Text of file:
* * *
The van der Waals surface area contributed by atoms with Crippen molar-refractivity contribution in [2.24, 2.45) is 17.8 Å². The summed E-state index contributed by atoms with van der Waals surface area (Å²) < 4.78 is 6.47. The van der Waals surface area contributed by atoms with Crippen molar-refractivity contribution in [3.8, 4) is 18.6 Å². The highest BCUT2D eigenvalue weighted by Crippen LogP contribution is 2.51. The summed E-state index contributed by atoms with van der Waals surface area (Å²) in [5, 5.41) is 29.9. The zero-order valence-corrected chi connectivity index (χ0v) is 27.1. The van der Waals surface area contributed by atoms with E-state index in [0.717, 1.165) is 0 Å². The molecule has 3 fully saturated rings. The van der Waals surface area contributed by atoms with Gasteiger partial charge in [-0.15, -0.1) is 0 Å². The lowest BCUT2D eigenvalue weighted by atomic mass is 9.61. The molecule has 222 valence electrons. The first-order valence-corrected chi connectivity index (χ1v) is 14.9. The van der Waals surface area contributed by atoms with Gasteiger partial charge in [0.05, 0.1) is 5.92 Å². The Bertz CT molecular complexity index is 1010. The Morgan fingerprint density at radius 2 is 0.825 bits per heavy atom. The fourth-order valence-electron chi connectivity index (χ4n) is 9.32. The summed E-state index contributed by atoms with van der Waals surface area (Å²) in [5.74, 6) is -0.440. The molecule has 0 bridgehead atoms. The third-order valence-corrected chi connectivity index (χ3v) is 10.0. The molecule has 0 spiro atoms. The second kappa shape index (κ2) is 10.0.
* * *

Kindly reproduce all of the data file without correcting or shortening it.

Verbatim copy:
The van der Waals surface area contributed by atoms with Crippen molar-refractivity contribution in [2.24, 2.45) is 17.8 Å². The summed E-state index contributed by atoms with van der Waals surface area (Å²) < 4.78 is 6.47. The van der Waals surface area contributed by atoms with Crippen molar-refractivity contribution in [3.8, 4) is 18.6 Å². The highest BCUT2D eigenvalue weighted by Crippen LogP contribution is 2.51. The summed E-state index contributed by atoms with van der Waals surface area (Å²) in [5, 5.41) is 29.9. The zero-order valence-corrected chi connectivity index (χ0v) is 27.1. The van der Waals surface area contributed by atoms with E-state index in [0.717, 1.165) is 0 Å². The molecule has 3 fully saturated rings. The van der Waals surface area contributed by atoms with Gasteiger partial charge in [-0.15, -0.1) is 0 Å². The lowest BCUT2D eigenvalue weighted by atomic mass is 9.61. The molecule has 222 valence electrons. The first-order valence-corrected chi connectivity index (χ1v) is 14.9. The van der Waals surface area contributed by atoms with Gasteiger partial charge in [0.05, 0.1) is 5.92 Å². The Bertz CT molecular complexity index is 1010. The Morgan fingerprint density at radius 2 is 0.825 bits per heavy atom. The fourth-order valence-electron chi connectivity index (χ4n) is 9.32. The summed E-state index contributed by atoms with van der Waals surface area (Å²) in [5.74, 6) is -0.440. The molecule has 0 bridgehead atoms. The third-order valence-corrected chi connectivity index (χ3v) is 10.0. The molecule has 0 spiro atoms. The second kappa shape index (κ2) is 10.0.